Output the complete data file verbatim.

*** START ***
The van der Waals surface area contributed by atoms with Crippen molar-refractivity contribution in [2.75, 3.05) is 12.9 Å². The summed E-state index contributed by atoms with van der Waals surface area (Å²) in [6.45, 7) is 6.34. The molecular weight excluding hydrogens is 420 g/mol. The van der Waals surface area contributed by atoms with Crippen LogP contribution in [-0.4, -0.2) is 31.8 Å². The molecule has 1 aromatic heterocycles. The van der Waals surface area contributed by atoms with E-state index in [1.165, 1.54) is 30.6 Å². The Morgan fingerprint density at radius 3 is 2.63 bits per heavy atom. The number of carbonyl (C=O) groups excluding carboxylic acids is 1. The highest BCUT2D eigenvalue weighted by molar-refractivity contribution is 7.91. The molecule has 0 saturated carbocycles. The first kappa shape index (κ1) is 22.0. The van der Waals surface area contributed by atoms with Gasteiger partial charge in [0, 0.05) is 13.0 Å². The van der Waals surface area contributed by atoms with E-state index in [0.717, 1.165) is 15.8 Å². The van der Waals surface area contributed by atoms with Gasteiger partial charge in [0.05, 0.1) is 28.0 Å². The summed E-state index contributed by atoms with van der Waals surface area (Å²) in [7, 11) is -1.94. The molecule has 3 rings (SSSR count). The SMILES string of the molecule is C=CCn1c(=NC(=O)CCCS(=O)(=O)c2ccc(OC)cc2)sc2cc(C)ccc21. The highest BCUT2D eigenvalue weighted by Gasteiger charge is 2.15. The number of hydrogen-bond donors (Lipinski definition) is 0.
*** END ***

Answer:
The van der Waals surface area contributed by atoms with Crippen molar-refractivity contribution in [2.75, 3.05) is 12.9 Å². The summed E-state index contributed by atoms with van der Waals surface area (Å²) in [6.45, 7) is 6.34. The molecular weight excluding hydrogens is 420 g/mol. The van der Waals surface area contributed by atoms with Crippen LogP contribution in [-0.4, -0.2) is 31.8 Å². The molecule has 1 aromatic heterocycles. The van der Waals surface area contributed by atoms with E-state index in [1.165, 1.54) is 30.6 Å². The Morgan fingerprint density at radius 3 is 2.63 bits per heavy atom. The number of carbonyl (C=O) groups excluding carboxylic acids is 1. The highest BCUT2D eigenvalue weighted by molar-refractivity contribution is 7.91. The molecule has 0 saturated carbocycles. The first kappa shape index (κ1) is 22.0. The van der Waals surface area contributed by atoms with Gasteiger partial charge in [0, 0.05) is 13.0 Å². The van der Waals surface area contributed by atoms with E-state index in [0.717, 1.165) is 15.8 Å². The van der Waals surface area contributed by atoms with Gasteiger partial charge in [0.05, 0.1) is 28.0 Å². The summed E-state index contributed by atoms with van der Waals surface area (Å²) in [7, 11) is -1.94. The molecule has 3 rings (SSSR count). The SMILES string of the molecule is C=CCn1c(=NC(=O)CCCS(=O)(=O)c2ccc(OC)cc2)sc2cc(C)ccc21. The highest BCUT2D eigenvalue weighted by Gasteiger charge is 2.15. The number of hydrogen-bond donors (Lipinski definition) is 0.